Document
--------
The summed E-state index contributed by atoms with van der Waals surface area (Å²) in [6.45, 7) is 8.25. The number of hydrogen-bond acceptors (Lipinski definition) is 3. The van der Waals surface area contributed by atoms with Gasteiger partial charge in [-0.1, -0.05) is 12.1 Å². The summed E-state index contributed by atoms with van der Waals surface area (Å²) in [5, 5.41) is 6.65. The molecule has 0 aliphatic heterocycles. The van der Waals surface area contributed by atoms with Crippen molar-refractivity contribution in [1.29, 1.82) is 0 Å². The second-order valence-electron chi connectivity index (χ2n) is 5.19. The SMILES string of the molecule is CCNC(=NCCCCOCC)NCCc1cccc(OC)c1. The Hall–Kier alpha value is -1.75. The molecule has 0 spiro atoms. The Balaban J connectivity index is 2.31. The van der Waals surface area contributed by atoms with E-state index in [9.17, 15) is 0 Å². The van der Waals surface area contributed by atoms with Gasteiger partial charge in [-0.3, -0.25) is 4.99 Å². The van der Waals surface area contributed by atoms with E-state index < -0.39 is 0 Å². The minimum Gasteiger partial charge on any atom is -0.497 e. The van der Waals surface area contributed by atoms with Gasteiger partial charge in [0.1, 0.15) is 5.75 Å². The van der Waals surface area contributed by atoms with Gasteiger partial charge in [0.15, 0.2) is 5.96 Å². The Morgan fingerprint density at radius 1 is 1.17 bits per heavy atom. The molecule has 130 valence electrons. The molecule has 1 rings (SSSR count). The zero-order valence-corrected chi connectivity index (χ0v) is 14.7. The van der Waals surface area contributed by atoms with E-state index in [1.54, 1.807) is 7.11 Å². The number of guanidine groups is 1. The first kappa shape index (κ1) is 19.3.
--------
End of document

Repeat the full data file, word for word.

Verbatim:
The summed E-state index contributed by atoms with van der Waals surface area (Å²) in [6.45, 7) is 8.25. The number of hydrogen-bond acceptors (Lipinski definition) is 3. The van der Waals surface area contributed by atoms with Gasteiger partial charge in [-0.1, -0.05) is 12.1 Å². The summed E-state index contributed by atoms with van der Waals surface area (Å²) in [5, 5.41) is 6.65. The molecule has 0 aliphatic heterocycles. The van der Waals surface area contributed by atoms with Crippen molar-refractivity contribution in [1.29, 1.82) is 0 Å². The second-order valence-electron chi connectivity index (χ2n) is 5.19. The SMILES string of the molecule is CCNC(=NCCCCOCC)NCCc1cccc(OC)c1. The Hall–Kier alpha value is -1.75. The molecule has 0 spiro atoms. The Balaban J connectivity index is 2.31. The van der Waals surface area contributed by atoms with E-state index in [9.17, 15) is 0 Å². The van der Waals surface area contributed by atoms with Gasteiger partial charge in [-0.3, -0.25) is 4.99 Å². The van der Waals surface area contributed by atoms with E-state index < -0.39 is 0 Å². The minimum Gasteiger partial charge on any atom is -0.497 e. The van der Waals surface area contributed by atoms with Gasteiger partial charge in [0.1, 0.15) is 5.75 Å². The van der Waals surface area contributed by atoms with Gasteiger partial charge in [0.15, 0.2) is 5.96 Å². The Morgan fingerprint density at radius 1 is 1.17 bits per heavy atom. The molecule has 130 valence electrons. The molecule has 1 rings (SSSR count). The zero-order valence-corrected chi connectivity index (χ0v) is 14.7. The van der Waals surface area contributed by atoms with E-state index in [1.54, 1.807) is 7.11 Å². The number of guanidine groups is 1. The first kappa shape index (κ1) is 19.3.